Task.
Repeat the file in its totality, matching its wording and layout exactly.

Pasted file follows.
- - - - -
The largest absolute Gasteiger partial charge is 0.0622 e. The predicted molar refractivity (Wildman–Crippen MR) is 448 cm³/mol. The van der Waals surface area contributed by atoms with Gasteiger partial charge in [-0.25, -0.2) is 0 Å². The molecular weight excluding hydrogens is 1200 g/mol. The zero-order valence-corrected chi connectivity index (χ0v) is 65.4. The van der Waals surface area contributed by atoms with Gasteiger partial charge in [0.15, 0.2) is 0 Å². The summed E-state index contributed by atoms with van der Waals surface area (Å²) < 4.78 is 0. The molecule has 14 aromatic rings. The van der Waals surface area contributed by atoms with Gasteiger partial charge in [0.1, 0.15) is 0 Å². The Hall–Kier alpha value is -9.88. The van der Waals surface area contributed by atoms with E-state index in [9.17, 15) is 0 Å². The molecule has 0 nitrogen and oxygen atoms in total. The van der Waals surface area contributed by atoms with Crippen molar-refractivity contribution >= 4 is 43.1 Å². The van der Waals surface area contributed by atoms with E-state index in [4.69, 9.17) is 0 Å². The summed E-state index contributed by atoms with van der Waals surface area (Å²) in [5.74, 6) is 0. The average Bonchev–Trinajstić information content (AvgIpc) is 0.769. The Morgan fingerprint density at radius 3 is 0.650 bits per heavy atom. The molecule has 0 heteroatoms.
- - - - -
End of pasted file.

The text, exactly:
The largest absolute Gasteiger partial charge is 0.0622 e. The predicted molar refractivity (Wildman–Crippen MR) is 448 cm³/mol. The van der Waals surface area contributed by atoms with Gasteiger partial charge in [-0.25, -0.2) is 0 Å². The molecular weight excluding hydrogens is 1200 g/mol. The zero-order valence-corrected chi connectivity index (χ0v) is 65.4. The van der Waals surface area contributed by atoms with Gasteiger partial charge in [0.15, 0.2) is 0 Å². The summed E-state index contributed by atoms with van der Waals surface area (Å²) < 4.78 is 0. The molecule has 14 aromatic rings. The van der Waals surface area contributed by atoms with Gasteiger partial charge in [0.1, 0.15) is 0 Å². The Hall–Kier alpha value is -9.88. The van der Waals surface area contributed by atoms with E-state index in [9.17, 15) is 0 Å². The molecule has 0 nitrogen and oxygen atoms in total. The van der Waals surface area contributed by atoms with Crippen molar-refractivity contribution >= 4 is 43.1 Å². The van der Waals surface area contributed by atoms with E-state index in [4.69, 9.17) is 0 Å². The summed E-state index contributed by atoms with van der Waals surface area (Å²) in [5.74, 6) is 0. The average Bonchev–Trinajstić information content (AvgIpc) is 0.769. The Morgan fingerprint density at radius 3 is 0.650 bits per heavy atom. The molecule has 0 heteroatoms.